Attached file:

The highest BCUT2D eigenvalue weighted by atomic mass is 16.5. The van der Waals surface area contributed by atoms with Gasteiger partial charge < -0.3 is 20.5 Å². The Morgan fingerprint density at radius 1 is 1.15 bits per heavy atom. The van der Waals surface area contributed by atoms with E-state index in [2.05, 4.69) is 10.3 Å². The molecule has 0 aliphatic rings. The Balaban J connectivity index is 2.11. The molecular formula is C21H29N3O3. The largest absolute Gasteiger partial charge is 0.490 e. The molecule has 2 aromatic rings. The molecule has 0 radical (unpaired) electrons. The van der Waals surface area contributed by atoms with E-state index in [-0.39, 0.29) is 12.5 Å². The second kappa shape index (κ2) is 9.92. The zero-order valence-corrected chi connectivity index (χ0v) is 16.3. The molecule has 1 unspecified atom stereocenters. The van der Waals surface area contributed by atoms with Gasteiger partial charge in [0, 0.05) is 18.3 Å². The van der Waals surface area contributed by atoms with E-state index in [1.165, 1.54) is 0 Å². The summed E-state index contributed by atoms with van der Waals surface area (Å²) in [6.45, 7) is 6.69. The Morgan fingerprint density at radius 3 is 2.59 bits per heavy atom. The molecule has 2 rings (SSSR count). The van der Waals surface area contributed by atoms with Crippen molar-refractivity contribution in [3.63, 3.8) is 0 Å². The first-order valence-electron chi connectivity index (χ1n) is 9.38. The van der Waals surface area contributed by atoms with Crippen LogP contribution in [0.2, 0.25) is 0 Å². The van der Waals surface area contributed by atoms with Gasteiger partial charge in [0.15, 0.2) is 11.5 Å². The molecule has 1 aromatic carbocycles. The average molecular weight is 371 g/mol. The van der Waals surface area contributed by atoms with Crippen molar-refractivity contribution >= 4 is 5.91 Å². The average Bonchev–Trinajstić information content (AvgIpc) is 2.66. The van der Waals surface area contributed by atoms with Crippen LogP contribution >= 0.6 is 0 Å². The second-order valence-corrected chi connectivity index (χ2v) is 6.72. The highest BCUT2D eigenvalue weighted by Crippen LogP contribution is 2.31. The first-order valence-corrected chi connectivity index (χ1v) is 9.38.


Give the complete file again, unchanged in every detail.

The highest BCUT2D eigenvalue weighted by atomic mass is 16.5. The van der Waals surface area contributed by atoms with Gasteiger partial charge < -0.3 is 20.5 Å². The Morgan fingerprint density at radius 1 is 1.15 bits per heavy atom. The van der Waals surface area contributed by atoms with E-state index in [2.05, 4.69) is 10.3 Å². The molecule has 0 aliphatic rings. The Balaban J connectivity index is 2.11. The molecular formula is C21H29N3O3. The largest absolute Gasteiger partial charge is 0.490 e. The molecule has 2 aromatic rings. The molecule has 0 radical (unpaired) electrons. The van der Waals surface area contributed by atoms with E-state index in [-0.39, 0.29) is 12.5 Å². The second kappa shape index (κ2) is 9.92. The zero-order valence-corrected chi connectivity index (χ0v) is 16.3. The molecule has 1 unspecified atom stereocenters. The van der Waals surface area contributed by atoms with Gasteiger partial charge in [0, 0.05) is 18.3 Å². The van der Waals surface area contributed by atoms with E-state index in [1.165, 1.54) is 0 Å². The summed E-state index contributed by atoms with van der Waals surface area (Å²) in [6.45, 7) is 6.69. The Morgan fingerprint density at radius 3 is 2.59 bits per heavy atom. The molecule has 2 rings (SSSR count). The van der Waals surface area contributed by atoms with Crippen molar-refractivity contribution in [3.63, 3.8) is 0 Å². The first-order valence-electron chi connectivity index (χ1n) is 9.38. The van der Waals surface area contributed by atoms with Crippen LogP contribution in [0.2, 0.25) is 0 Å². The van der Waals surface area contributed by atoms with Gasteiger partial charge in [0.15, 0.2) is 11.5 Å². The molecule has 1 aromatic carbocycles. The average molecular weight is 371 g/mol. The van der Waals surface area contributed by atoms with Crippen molar-refractivity contribution >= 4 is 5.91 Å². The average Bonchev–Trinajstić information content (AvgIpc) is 2.66. The van der Waals surface area contributed by atoms with Crippen LogP contribution >= 0.6 is 0 Å². The second-order valence-corrected chi connectivity index (χ2v) is 6.72. The highest BCUT2D eigenvalue weighted by Crippen LogP contribution is 2.31. The first-order valence-corrected chi connectivity index (χ1v) is 9.38.